Earlier this year at the Cleantech Forum in San Francisco, when speculating as to the next game-changing EV technology, Tesla CEO Elon Musk said, "If I were to make a prediction, I'd think there's a good chance that it is not batteries, but super-capacitors." If that was a giveaway to what Tesla has coming down the road, then it looks like Mazda may have beat them to the punch. Or, at least taken a step in that direction.
Force = mass x acceleration. If you think back to freshman physics, that's the basic formula that determines how much energy is being exerted on an object when it's struck by something in motion. Catch a baseball and you can feel the force striking the palm of your hand. That pain is wasted energy, and in the world of hybrids – from cars to trains – it's energy that could be harnessed, saved and deployed later on. That's what GE is trying to demonstrate with the video below, calculat
We've discussed regenerative braking quite a bit here on AutoblogGreen – the process of capturing energy during deceleration and storing it for future use – and pretty much every electric vehicle with an AC motor utilizes it. And why not? On paper, putting energy back into your batteries should extend your driving range. But what if it didn't? Would it be worth the expense or hassle?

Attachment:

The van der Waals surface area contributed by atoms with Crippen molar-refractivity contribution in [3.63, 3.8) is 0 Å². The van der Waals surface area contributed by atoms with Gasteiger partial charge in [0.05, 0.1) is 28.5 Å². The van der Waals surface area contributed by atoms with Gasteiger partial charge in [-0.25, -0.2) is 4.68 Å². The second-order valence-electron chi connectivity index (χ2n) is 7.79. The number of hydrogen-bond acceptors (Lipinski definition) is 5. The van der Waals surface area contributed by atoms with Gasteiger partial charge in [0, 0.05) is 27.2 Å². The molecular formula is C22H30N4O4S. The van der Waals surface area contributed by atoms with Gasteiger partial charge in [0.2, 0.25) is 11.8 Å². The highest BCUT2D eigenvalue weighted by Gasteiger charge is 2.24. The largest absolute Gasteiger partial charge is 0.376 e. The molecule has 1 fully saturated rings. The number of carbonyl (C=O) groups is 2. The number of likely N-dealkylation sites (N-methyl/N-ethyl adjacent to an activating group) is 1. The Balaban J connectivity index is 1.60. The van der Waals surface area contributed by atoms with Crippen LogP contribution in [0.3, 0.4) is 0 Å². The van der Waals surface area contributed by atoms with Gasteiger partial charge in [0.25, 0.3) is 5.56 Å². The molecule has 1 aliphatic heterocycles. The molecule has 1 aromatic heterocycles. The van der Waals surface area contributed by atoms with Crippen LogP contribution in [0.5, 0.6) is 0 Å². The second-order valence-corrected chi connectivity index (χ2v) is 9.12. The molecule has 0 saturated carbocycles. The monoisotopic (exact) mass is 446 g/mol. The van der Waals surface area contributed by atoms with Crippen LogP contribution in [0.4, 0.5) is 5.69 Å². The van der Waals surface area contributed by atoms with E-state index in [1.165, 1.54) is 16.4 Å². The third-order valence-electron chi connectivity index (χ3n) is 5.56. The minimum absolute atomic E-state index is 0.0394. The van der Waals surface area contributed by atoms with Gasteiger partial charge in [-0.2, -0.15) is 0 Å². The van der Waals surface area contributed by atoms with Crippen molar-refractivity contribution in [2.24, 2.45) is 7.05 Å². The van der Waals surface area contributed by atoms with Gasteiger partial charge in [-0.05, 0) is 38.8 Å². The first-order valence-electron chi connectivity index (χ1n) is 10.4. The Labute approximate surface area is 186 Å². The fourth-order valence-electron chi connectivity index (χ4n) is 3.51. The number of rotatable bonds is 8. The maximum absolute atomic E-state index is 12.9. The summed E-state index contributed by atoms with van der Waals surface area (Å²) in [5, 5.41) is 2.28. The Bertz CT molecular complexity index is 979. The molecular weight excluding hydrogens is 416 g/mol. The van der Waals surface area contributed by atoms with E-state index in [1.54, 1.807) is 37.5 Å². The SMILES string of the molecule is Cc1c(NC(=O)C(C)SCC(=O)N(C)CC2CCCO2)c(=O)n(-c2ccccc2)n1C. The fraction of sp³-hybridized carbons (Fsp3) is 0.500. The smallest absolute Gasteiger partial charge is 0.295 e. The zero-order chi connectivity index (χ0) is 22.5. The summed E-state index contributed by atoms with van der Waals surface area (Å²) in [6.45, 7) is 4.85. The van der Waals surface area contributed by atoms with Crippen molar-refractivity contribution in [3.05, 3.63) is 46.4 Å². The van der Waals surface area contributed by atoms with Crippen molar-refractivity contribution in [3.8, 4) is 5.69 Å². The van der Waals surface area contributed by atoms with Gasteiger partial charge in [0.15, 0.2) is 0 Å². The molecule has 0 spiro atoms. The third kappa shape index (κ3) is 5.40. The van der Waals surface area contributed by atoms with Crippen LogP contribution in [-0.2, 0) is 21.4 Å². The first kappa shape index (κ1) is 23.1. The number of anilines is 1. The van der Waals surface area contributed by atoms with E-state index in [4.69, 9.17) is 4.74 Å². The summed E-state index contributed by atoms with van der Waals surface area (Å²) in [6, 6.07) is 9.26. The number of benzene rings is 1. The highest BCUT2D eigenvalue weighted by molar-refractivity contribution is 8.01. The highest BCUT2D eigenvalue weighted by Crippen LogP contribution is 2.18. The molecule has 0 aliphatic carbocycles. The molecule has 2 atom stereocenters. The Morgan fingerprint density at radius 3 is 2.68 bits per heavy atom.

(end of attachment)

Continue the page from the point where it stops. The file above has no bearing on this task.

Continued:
While the search for alternatives to the internal combustion engine continues at labs across the world, work hasn't stopped on those traditional powerplants. Auto parts supplier Ricardo, for example, had just announced its HyBoost project, which aims to reduce the CO2 emissions of a " cost-effective, ultra-efficient gasoline engine in a C-segment passenger car" by something like 30-40 percent. That's pretty impressive, and will take not only Ricardo's resources but also that of the company's par
Autospies says that they've gotten their hands on the first picture of "BMW regenerative brake technology in action on a USA model" (a 550i GT). Well, we're interested in the technology, but something about the Celsius temperature gauge and the kilometer label tells us that maybe this is a Eurospec dash. Whatever the case, one nifty feature of the way BMW's system works is that the alternator disengages until the vehicle slows down. This way, efficiency is increased because the freewheeling alte
Ah, fire. One of humanity's oldest ways to generate energy. Technically, you could generate energy by burning brake pads, as seen in the picture above (thanks, Flickr!), but automotive engineers have managed to come up with a way to use brakes to generate energy without going up in flames. The technology is called regenerative braking and it's the subject of this week's Greenlings.
Tesla Motors has just updated their blog, this time with a post from Greg Solberg, who is Tesla Motors Firmware Engineer. The post is all about regenerative braking. Just like most of the other posts at the Tesla Motors blog, this one is quite informative and offers us all a glimpse into just what it takes to get a vehicle from the drawing board to customer hands on the road.